Carbon nanotubes make it possible to grow human hearts

Carbon nanotubes make it possible to grow human hearts

www.extremetech.com
New This week, the American Chemical Society's journal Nano printed an article detailing the use of carbon nanotubes in a growth scaffold for rat heart cells. The result? Very possibly the first working model of functional, grown heart cells, and the first step down the long road to complex organs on...
Carbon nanotubes make it possible to grow human hearts
                   

Comments:

Related:

The race to productize graphene heats up, as UK opens new research center

gigaom.com
The UK doesn’t really have an answer to Silicon Valley, but ‘Silicon Fen’ – the area around Cambridge – comes closest out of the various British tech hubs. There’s a lot of interplay between business and academia there, which is why it’s notable that the renowned University of Cambridge is...
The race to productize graphene heats up, as UK opens new research center

Cambridge University To Open Graphene R&D Centre With Backing from Nokia, Plastic Logic & Others, Plus £12M+ U.K. Government Grant

techcrunch.com
Material scientists and nanotechnologists get very excited about the potential of graphene — a one-atom-thick sheet of bonded carbon atoms which is exceptionally strong, lightweight and flexible and is a better conductor than silicon  – but they are not the only ones to see huge potential in it. Nokia, Plastic Logic, Philips,...
Cambridge University To Open Graphene R&D Centre With Backing from Nokia, Plastic Logic & Others, Plus £12M+ U.K. Government Grant

DoE calls for a chemical battery with 5x capacity, within 5 years - can it be done?

www.extremetech.com
The Department of Energy wants batteries with five times the energy storage of those we have today. They want them to be five times cheaper and to be ready in five years. Earlier this year the Department’s solicitation for proposals was announced, and now five universities have been chosen for...
DoE calls for a chemical battery with 5x capacity, within 5 years - can it be done?
Rice University creates graphene/nanotube hybrid material that could redefine electronics and energy storage

3D-printed consumer electronics just became a reality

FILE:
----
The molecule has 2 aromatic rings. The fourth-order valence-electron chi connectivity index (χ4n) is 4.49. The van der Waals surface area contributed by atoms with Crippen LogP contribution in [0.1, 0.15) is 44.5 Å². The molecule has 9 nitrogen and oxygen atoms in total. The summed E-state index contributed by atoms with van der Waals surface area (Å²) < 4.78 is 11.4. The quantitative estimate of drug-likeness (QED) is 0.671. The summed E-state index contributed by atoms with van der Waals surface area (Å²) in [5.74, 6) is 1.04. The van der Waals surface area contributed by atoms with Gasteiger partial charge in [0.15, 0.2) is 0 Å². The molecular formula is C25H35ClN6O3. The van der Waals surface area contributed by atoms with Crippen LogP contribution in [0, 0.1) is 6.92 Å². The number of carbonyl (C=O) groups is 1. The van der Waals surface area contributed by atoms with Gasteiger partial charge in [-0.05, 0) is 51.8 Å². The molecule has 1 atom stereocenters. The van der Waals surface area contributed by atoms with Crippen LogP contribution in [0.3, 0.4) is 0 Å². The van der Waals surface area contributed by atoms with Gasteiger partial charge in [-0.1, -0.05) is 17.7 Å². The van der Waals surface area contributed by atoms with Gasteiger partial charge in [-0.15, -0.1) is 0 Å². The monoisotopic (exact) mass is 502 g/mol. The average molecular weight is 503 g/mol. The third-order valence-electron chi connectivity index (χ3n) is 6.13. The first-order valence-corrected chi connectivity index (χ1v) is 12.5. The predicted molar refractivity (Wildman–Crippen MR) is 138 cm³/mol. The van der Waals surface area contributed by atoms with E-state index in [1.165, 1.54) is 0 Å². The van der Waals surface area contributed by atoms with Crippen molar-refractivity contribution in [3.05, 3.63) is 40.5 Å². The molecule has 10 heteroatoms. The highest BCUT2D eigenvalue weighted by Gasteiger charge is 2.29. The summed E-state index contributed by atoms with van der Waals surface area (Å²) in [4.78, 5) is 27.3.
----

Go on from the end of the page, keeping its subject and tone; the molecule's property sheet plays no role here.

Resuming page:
www.extremetech.com
Embedding sensors and electronics inside of 3D objects in a single build process has been a long sought after goal in 3D printing (3DP). A group led by Simon Leigh, at the University of Warwick in England, has now done just that. Leigh’s group developed a low-cost material they call...
3D-printed consumer electronics just became a reality

Stanford creates touch-sensitive, conductive, infinitely-self-healing synthetic skin

www.extremetech.com
Stanford University material scientists have devised the first synthetic, plastic skin that is conductive, sensitive to touch, and capable of repeatedly self-healing at room temperature. The most immediate applications are in the realm of smart, self-healing prosthetic limbs that are covered in this synthetic skin — but in the long...
Stanford creates touch-sensitive, conductive, infinitely-self-healing synthetic skin

Move Over, Intel: IBM's New Chip Tech Could Change Everything (IBM)

www.businessinsider.com
IBM has put the chip industry on notice by inventing a new technology that would replace silicon with a new material, carbon nanotubes. IBM has found a new way to put what seems like an impossibly large number of transistors into an insanely small area, the width of only a...
Move Over, Intel: IBM's New Chip Tech Could Change Everything (IBM)
IBM researchers claim breakthrough in chip-manufacturing using carbon nanotubes

IBM's next-gen chips may swap silicon for carbon nanotubes

www.pcworld.com
IBM has hit a milestone in its quest to come up with a successor to silicon computer chips. The company said Sunday its research into semiconductors based on carbon nanotubes, or CNTs, has yielded a new method to accurately place them on wafers in large numbers. The technology is...
IBM's next-gen chips may swap silicon for carbon nanotubes
× Just a test of the new info bar. What do you think?